Thousands of bereaved spouses pay unnecessary tax on inherited Isas

Published by Edmund Greaves on 02 January 2019.
Last updated on 02 January 2019

Autumn Budget 2017: Pension tax relief changes shelved for another year

Thousands of bereaved partners could be incurring unnecessary tax bills because they fail to take advantage of an Isa transfer allowance.

According to the Tax Incentivised Savings Association (TISA) up to 150,000 married Isa holders die every year.

However, just 21,000 people took advantage of a little-known tax-saving scheme in 2017-18 according to a Freedom of Information (FOI) request obtained by financial provider Zurich.

The scheme allows the surviving partner to expand their Isa allowance to include all of the funds from their deceased spouse’s accounts.

Since 6 April 2015 it has been possible for the surviving partner of a marriage to be able to absorb their partner’s Isa savings without incurring a tax charge. This is called the “additional permitted subscription” or APS allowance.

For instance, if a person dies with £50,000 in an Isa, the remaining spouse would be eligible for a larger than usual Isa allowance for that tax year. In effect the spouse would have an allowance of £70,000 instead of £20,000.

Alistair Wilson, Zurich’s head of retail platform strategy, says: “Despite being in its fourth year, the take-up of this tax break looks shockingly low.

“People who miss out on the allowance will be hit by a tax bill that quickly eats into the returns on their savings and slows down the growth of their nest egg.”

Figures from HMRC show that the initial uptake of the tax perk has been low in consecutive tax years. See the table below:

Tax year Number of APS reported Value of APS reported
2015-16 15,000 £635 m
2016-17 25,000 £1,105 m
2017-18 21,000 £1,170 m
Total 61,000 £2,910 m

Source: HMRC, January 2019

HMRC says the average amount that bereaved spouses received in extra allowance was £55,000.

Mr Wilson adds: “With the average value of an inherited Isa standing at £55,000, savers could be giving away £110 a year which they could have legitimately avoided.”

“It’s not clear what’s stopping some savers from taking advantage of the allowance.  Consumers might be baffled by the rules, or simply unaware of them.  Not all providers are obliged to accept a transfer of an APS allowance, which might also be a barrier holding savers back.”

How to obtain additional permitted subscription allowance

If you have been bereaved of your spouse who had money saved in an Isa account, you can apply for the APS allowance to the provider of the Isa your partner held the money with, or to a different provider who agrees to accept the subscription.

HMRC stipulates that the surviving partner must provide their spouse’s Isa provider with the following information when making an APS request:

  • the full name of the deceased
  • the permanent residential address of the deceased at the date of death
  • the date of birth and date of death of the deceased
  • the deceased’s National Insurance number (if known)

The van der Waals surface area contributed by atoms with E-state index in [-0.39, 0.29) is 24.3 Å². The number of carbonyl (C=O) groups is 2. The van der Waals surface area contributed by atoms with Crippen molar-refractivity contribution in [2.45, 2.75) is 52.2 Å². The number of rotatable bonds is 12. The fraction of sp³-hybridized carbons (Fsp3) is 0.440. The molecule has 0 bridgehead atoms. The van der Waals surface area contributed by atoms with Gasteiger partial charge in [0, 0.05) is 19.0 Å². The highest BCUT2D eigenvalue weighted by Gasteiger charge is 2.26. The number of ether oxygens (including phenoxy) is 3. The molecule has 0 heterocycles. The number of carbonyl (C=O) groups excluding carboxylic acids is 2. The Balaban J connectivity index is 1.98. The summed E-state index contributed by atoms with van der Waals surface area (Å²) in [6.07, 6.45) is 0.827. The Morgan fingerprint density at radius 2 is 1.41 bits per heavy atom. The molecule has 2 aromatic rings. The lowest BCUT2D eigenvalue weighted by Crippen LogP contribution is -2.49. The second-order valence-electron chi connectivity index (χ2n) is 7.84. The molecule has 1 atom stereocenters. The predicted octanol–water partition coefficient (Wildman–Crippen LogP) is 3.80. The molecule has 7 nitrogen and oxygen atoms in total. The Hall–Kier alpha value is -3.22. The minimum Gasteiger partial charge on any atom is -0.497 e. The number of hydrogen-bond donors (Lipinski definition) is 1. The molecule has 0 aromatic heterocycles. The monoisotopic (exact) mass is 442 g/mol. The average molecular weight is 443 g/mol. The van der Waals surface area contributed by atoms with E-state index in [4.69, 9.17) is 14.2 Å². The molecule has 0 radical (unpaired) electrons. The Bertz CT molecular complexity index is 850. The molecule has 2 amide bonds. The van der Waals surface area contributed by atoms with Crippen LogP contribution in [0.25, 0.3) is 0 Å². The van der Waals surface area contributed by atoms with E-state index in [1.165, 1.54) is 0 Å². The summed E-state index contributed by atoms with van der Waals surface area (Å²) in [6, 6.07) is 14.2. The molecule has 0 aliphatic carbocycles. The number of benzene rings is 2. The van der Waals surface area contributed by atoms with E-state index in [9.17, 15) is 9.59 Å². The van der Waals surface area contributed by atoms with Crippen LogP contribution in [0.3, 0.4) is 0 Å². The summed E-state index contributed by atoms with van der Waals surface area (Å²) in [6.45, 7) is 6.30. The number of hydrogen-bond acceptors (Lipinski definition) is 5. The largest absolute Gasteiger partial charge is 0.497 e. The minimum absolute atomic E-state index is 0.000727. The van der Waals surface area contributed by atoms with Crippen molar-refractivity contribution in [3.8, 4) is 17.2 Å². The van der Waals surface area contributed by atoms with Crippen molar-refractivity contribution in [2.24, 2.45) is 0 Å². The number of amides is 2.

• the date the marriage or civil partnership with the deceased took place
  • the identity of the account manager who managed the deceased’s Isa

These need only be provided when the first additional permitted subscription is made to the Isa provider.

Then, when making an additional permitted subscription, a surviving spouse must make a declaration confirming:

  • they are the surviving spouse of the deceased
  • they were living with the deceased at the date of the deceased’s death
  • the subscription is made under the provisions of regulation 5DDA of the ISA regulations
  • the subscription is being made as either:

a. an ‘in specie’ transfer, within 180 days of beneficial ownership passing to the surviving spouse – meaning the assets held in the Isa, such as shares or fund units, are being transferred directly rather than just cash

b. cash subscriptions, within 3 years of the date of death, or if later, 180 days of the completion of the administration of the estate

 

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Leave a comment

What isn't clear is, how the

What isn't clear is, how the deceased's ISA is treated within IHT?
Presumably the deceased's ISA (be whatever type) is still included within the deceased's estate & taxed under IHT rules, assuming estate is greater than any qualifying allowances?

If so, the only saving/advantage of this APS is the avoidance of having to pay any future income tax by the surviving spouse's newly increased ISA total. In which case where does the £110 p.a. come from, is this based on an assumed interest rate of 0.2% p.a. which is a pretty paltry rate even by today's standards.

The more I read this article the more confusing it becomes and probably explains why many people don't claim under APS. After all, with all the costs, red tape and emotional turmoil of dealing with your deceased spouse demise, the prospect of losing a possible £110 p.a. in the future is not exactly going to be a high priority especially if you have now got the therotical £55k in your bank account!

What a useful article. Filed

What a useful article. Filed for future reference with my executors. (For use a lot later I hope!)

I don't see how IHT (comment below) is involved here? As I understood it, there is no IHT responsibility on a surviving spouse, only when the second person in a marriage dies. Am I wrong?

Hi Grahame

Hi Grahame
You're quite right, I'd forgotten IHT only becomes payable on 2nd death.
Grey cells not what they used to be!

Still not clear how the £110 quoted is arrived at, except as a possible deducement of the £55k example and article states this saving is only available to "married ISA holders", does this then exclude those in civil partnerships etc?